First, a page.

David Bikman’s Bio: David Bikman comes from a long line of savers and creative re-users. From his grandfather’s emergency missions rescuing discarded library books before they were pulped, to childhood summers spent operating resale markets and garage sales, David was taught to spot value in things that others might dismiss. In 2011, he started UpCycle Studios based on the principle that our discarded industrial and post-consumer waste hides an enormous amount of economic value, much of which can be accessed with a small amount of organized and creative labor. David earned a B.S. in Economics and completed graduate coursework in public administration and nonprofit management at Portland State University.

 

Barter Market by Andrea Lim
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Barter Market Summary:

The Barter Market mimics a conventional street market, but one where transactions are done purely through exchanging goods and services. Vendors list goods or services they desire in exchange for what they have on offer. Some will be posted online in advance of the event but attendees can also negotiate with individual vendors. Any offer of money will be immediately refused. Barter Market is a social initiative to connect local makers and skilled individuals and to encourage a radical way of thinking – where money ceases to be currency and trade happens through interpersonal connections and communication. “In a society largely governed by capitalist ideals, Barter Market aims to show the implied status of money as a man-made social construct. It affirms the idea that each individual has desirable skills that should not have to be pegged to a dollar value. Portland has a huge community of makers who may not have the opportunity or desire to price and sell their wares, and others who do but have a deeper appreciation for the values behind this concept. Barter Market provides a novel platform for such makers to share their goods with a larger audience and an efficient means of directly acquiring desired products or services in return, cutting out ‘cash’ as the middle man.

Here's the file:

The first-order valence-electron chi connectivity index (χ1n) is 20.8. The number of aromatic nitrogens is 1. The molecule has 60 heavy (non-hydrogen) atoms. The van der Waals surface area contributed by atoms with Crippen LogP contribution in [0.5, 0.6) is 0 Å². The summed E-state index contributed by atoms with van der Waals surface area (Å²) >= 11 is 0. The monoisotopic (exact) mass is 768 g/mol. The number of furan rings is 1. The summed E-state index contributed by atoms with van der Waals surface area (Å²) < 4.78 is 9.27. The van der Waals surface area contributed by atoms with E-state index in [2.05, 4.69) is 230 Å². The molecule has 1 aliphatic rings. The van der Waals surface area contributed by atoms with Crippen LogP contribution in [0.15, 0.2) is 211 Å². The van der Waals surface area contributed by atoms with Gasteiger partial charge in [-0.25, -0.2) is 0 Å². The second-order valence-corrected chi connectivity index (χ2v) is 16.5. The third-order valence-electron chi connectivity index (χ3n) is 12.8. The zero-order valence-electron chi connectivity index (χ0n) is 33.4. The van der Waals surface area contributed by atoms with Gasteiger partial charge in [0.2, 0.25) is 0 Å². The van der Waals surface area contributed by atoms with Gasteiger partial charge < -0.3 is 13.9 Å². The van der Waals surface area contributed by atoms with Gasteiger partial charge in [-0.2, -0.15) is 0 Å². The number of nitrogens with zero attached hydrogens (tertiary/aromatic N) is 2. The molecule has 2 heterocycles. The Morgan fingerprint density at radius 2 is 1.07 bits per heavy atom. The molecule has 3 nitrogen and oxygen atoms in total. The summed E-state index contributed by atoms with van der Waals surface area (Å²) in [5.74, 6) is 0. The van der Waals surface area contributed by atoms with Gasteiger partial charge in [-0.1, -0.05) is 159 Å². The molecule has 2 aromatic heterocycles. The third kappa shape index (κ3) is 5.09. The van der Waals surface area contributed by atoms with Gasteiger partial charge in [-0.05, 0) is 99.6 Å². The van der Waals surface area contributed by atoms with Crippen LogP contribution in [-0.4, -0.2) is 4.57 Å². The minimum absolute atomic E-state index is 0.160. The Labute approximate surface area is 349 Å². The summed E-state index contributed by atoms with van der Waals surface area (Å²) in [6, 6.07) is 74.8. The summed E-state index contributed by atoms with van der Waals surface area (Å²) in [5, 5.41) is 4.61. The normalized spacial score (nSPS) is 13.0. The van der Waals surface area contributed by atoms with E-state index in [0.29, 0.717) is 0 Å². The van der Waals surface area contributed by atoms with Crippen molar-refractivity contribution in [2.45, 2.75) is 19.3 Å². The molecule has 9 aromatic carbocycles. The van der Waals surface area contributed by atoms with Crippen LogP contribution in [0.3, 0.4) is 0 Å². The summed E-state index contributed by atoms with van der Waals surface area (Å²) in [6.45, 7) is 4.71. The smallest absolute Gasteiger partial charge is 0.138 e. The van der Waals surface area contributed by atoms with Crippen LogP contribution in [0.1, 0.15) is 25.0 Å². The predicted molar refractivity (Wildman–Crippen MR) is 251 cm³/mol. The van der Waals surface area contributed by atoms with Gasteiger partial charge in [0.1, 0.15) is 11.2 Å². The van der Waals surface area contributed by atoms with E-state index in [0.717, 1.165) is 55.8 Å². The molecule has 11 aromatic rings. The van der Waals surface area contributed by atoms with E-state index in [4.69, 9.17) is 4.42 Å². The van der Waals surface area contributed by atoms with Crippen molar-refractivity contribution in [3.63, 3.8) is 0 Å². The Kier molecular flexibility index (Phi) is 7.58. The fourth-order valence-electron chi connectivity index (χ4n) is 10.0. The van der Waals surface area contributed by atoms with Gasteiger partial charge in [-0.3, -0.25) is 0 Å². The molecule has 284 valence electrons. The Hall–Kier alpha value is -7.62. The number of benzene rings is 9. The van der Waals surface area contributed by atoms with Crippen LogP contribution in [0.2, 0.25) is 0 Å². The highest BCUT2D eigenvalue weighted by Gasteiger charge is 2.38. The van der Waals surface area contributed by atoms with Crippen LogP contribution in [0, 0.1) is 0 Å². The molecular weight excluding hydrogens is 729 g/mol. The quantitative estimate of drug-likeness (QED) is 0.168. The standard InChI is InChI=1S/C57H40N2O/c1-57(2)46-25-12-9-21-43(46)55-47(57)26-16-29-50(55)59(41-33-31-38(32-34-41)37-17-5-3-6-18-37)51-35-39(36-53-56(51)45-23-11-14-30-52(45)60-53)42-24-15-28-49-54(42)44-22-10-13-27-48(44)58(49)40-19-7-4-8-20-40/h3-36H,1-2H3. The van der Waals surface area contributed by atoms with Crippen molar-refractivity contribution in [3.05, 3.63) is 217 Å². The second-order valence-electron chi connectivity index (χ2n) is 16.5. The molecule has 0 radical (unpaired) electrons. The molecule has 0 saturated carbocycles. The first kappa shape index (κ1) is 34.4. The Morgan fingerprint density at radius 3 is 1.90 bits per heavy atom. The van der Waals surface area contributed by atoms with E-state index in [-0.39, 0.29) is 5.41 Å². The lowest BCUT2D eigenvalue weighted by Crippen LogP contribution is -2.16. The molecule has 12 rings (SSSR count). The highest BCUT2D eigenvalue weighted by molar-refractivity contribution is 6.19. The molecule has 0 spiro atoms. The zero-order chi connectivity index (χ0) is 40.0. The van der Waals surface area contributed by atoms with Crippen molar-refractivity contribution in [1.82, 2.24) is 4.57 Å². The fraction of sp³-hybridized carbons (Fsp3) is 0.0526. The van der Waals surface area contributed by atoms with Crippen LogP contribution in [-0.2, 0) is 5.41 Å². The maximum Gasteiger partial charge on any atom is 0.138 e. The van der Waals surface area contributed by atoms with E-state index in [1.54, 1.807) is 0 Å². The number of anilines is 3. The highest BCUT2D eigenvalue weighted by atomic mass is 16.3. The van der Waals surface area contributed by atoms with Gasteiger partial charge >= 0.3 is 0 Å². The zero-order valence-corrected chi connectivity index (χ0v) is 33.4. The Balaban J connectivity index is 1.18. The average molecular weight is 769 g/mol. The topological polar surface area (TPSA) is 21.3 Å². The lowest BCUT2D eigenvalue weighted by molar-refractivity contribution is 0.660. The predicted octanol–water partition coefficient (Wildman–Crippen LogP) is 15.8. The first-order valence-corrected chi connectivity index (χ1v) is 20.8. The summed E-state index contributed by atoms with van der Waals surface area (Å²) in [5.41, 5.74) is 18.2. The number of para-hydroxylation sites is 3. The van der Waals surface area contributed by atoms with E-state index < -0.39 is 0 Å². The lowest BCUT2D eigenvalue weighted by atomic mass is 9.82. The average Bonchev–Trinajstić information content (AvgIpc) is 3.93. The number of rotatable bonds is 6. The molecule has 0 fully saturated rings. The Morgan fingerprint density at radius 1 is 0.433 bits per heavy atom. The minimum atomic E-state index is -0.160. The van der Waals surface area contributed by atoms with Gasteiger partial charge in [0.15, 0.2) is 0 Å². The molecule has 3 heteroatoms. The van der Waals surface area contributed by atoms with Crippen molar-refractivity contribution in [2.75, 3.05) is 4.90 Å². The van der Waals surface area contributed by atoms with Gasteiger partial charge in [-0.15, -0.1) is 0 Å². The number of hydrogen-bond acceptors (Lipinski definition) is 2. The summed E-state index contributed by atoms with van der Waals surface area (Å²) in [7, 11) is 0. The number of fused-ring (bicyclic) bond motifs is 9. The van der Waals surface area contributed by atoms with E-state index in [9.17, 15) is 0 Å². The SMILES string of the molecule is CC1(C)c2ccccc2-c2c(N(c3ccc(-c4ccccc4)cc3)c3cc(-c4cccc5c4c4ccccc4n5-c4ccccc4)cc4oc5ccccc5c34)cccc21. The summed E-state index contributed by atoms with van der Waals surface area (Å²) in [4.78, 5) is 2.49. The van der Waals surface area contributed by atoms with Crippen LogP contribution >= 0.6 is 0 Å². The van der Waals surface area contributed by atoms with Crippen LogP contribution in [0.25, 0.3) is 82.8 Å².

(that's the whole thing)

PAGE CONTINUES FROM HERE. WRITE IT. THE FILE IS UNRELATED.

Andrea Lim’s Bio:

Originally from Singapore, Andrea moved to Portland, Oregon to study Economics at Reed College. Her time in Cairo and Alaska made her realize that you don’t need cash all the time when you just have good vibes and some stuff to trade. She’s working to start a Barter Market in Portland after experiencing a similar market in Singapore, because it really is simply about building community.”

 

Sincere Global by Andrew Ferlitsch
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Sincere Global Summary:

Sincere Global is independent news reporting organization in Yemen, which is in the midst of civil war.  All our volunteers/correspondents are former journalists living in cities under siege, occupation or in armed conflict. They report on humanitarian conditions, do street level (building to building) damage to residential districts, hospitals, schools and civilian infrastructure. They provide photographic evidence of damage and remnants of missiles/shells/rockets, and interview local residents. All the information is placed into databases which can be used subsequently by journalists, NGOs, and the UN. These correspondents enter into areas after missile strikes, shelling, sniping or urban conflict. They may be hiding in plain sight, cross militia checkpoints – sometimes of alternating sides, and other times make ‘access payments’ to local militia commanders.

Andrew Ferlitsch’s Bio: I am a research scientist specializing in areas that include open data, big data and geospatial technologies. I am listed as an inventor on 113 US issued patents. I’ve been active since early in my career in open source/crow source projects, volunteering in incubators, advising early stage startups, and more recently micro-incubating projects in Africa and Asia. In May 2015, I became involved in NGO/humanitarian projects in zones of the world in armed conflict. Currently, I volunteer my time overseeing a humanitarian/non-political NGO operation in Yemen, which is engulfed in widespread societal armed violence, involving militias, former and current presidents, divided armed forces, regional powers and AQAP/ISIS. The UN describes the situation in Yemen as dire, with 80% of the population of 24 million at or near famine conditions, as result of the societal armed violence.